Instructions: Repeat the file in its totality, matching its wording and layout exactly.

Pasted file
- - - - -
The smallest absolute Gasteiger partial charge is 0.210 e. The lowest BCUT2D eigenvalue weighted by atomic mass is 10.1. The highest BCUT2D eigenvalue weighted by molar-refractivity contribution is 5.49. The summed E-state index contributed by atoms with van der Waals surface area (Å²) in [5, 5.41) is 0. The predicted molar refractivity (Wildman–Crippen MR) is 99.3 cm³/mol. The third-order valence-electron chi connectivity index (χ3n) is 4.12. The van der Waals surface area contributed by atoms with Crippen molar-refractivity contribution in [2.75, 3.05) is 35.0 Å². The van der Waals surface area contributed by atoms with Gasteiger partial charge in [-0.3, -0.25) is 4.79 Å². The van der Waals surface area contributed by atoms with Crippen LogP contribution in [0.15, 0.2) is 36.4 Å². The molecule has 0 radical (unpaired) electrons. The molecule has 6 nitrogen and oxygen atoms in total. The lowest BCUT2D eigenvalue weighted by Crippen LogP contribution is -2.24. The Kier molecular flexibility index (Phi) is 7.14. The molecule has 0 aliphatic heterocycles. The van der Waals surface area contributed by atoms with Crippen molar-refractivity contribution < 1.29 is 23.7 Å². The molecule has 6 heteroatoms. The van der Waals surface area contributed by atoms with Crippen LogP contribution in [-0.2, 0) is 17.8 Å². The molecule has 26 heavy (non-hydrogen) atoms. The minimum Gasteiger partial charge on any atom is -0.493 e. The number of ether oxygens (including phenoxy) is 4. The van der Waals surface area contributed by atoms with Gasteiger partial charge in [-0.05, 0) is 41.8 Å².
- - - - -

The smallest absolute Gasteiger partial charge is 0.210 e. The lowest BCUT2D eigenvalue weighted by atomic mass is 10.1. The highest BCUT2D eigenvalue weighted by molar-refractivity contribution is 5.49. The summed E-state index contributed by atoms with van der Waals surface area (Å²) in [5, 5.41) is 0. The predicted molar refractivity (Wildman–Crippen MR) is 99.3 cm³/mol. The third-order valence-electron chi connectivity index (χ3n) is 4.12. The van der Waals surface area contributed by atoms with Crippen molar-refractivity contribution in [2.75, 3.05) is 35.0 Å². The van der Waals surface area contributed by atoms with Gasteiger partial charge in [-0.3, -0.25) is 4.79 Å². The van der Waals surface area contributed by atoms with Crippen LogP contribution in [0.15, 0.2) is 36.4 Å². The molecule has 0 radical (unpaired) electrons. The molecule has 6 nitrogen and oxygen atoms in total. The lowest BCUT2D eigenvalue weighted by Crippen LogP contribution is -2.24. The Kier molecular flexibility index (Phi) is 7.14. The molecule has 0 aliphatic heterocycles. The van der Waals surface area contributed by atoms with Crippen molar-refractivity contribution < 1.29 is 23.7 Å². The molecule has 6 heteroatoms. The van der Waals surface area contributed by atoms with Crippen LogP contribution in [-0.2, 0) is 17.8 Å². The molecule has 26 heavy (non-hydrogen) atoms. The minimum Gasteiger partial charge on any atom is -0.493 e. The number of ether oxygens (including phenoxy) is 4. The van der Waals surface area contributed by atoms with Gasteiger partial charge in [-0.05, 0) is 41.8 Å².